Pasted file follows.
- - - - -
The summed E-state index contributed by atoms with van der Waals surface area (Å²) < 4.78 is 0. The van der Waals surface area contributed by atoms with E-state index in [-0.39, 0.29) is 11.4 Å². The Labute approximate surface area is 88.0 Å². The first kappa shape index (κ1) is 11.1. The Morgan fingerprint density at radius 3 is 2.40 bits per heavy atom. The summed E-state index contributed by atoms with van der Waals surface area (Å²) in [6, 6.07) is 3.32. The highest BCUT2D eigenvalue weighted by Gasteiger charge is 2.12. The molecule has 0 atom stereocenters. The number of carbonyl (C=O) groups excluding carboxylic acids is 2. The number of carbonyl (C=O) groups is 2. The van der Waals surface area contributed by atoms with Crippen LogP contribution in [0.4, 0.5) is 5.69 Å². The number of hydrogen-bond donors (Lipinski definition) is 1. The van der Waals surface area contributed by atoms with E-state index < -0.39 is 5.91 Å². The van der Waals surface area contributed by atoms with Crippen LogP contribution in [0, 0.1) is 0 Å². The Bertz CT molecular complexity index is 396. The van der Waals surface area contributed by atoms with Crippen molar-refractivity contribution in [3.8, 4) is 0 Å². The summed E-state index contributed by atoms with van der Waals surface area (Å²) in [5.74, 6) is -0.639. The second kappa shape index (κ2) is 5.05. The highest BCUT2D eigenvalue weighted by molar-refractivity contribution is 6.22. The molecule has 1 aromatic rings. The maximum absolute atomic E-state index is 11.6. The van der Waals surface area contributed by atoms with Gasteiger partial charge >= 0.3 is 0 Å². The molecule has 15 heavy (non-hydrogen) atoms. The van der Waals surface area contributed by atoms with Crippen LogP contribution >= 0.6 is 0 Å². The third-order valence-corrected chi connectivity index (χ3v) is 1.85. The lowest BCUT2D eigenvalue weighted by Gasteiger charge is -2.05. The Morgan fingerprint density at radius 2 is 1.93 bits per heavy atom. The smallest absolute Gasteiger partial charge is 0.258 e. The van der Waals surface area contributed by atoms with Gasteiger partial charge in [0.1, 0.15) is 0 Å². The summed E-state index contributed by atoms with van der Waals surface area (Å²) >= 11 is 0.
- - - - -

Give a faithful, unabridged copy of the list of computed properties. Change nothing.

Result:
The summed E-state index contributed by atoms with van der Waals surface area (Å²) < 4.78 is 0. The van der Waals surface area contributed by atoms with E-state index in [-0.39, 0.29) is 11.4 Å². The Labute approximate surface area is 88.0 Å². The first kappa shape index (κ1) is 11.1. The Morgan fingerprint density at radius 3 is 2.40 bits per heavy atom. The summed E-state index contributed by atoms with van der Waals surface area (Å²) in [6, 6.07) is 3.32. The highest BCUT2D eigenvalue weighted by Gasteiger charge is 2.12. The molecule has 0 atom stereocenters. The number of carbonyl (C=O) groups excluding carboxylic acids is 2. The number of carbonyl (C=O) groups is 2. The van der Waals surface area contributed by atoms with Crippen LogP contribution in [0.4, 0.5) is 5.69 Å². The number of hydrogen-bond donors (Lipinski definition) is 1. The van der Waals surface area contributed by atoms with E-state index < -0.39 is 5.91 Å². The van der Waals surface area contributed by atoms with Crippen LogP contribution in [0, 0.1) is 0 Å². The Bertz CT molecular complexity index is 396. The van der Waals surface area contributed by atoms with Crippen molar-refractivity contribution in [3.8, 4) is 0 Å². The summed E-state index contributed by atoms with van der Waals surface area (Å²) in [5.74, 6) is -0.639. The second kappa shape index (κ2) is 5.05. The highest BCUT2D eigenvalue weighted by molar-refractivity contribution is 6.22. The molecule has 1 aromatic rings. The maximum absolute atomic E-state index is 11.6. The van der Waals surface area contributed by atoms with Gasteiger partial charge >= 0.3 is 0 Å². The molecule has 15 heavy (non-hydrogen) atoms. The van der Waals surface area contributed by atoms with Crippen LogP contribution >= 0.6 is 0 Å². The third-order valence-corrected chi connectivity index (χ3v) is 1.85. The lowest BCUT2D eigenvalue weighted by Gasteiger charge is -2.05. The Morgan fingerprint density at radius 2 is 1.93 bits per heavy atom. The smallest absolute Gasteiger partial charge is 0.258 e. The van der Waals surface area contributed by atoms with Gasteiger partial charge in [0.1, 0.15) is 0 Å². The summed E-state index contributed by atoms with van der Waals surface area (Å²) >= 11 is 0.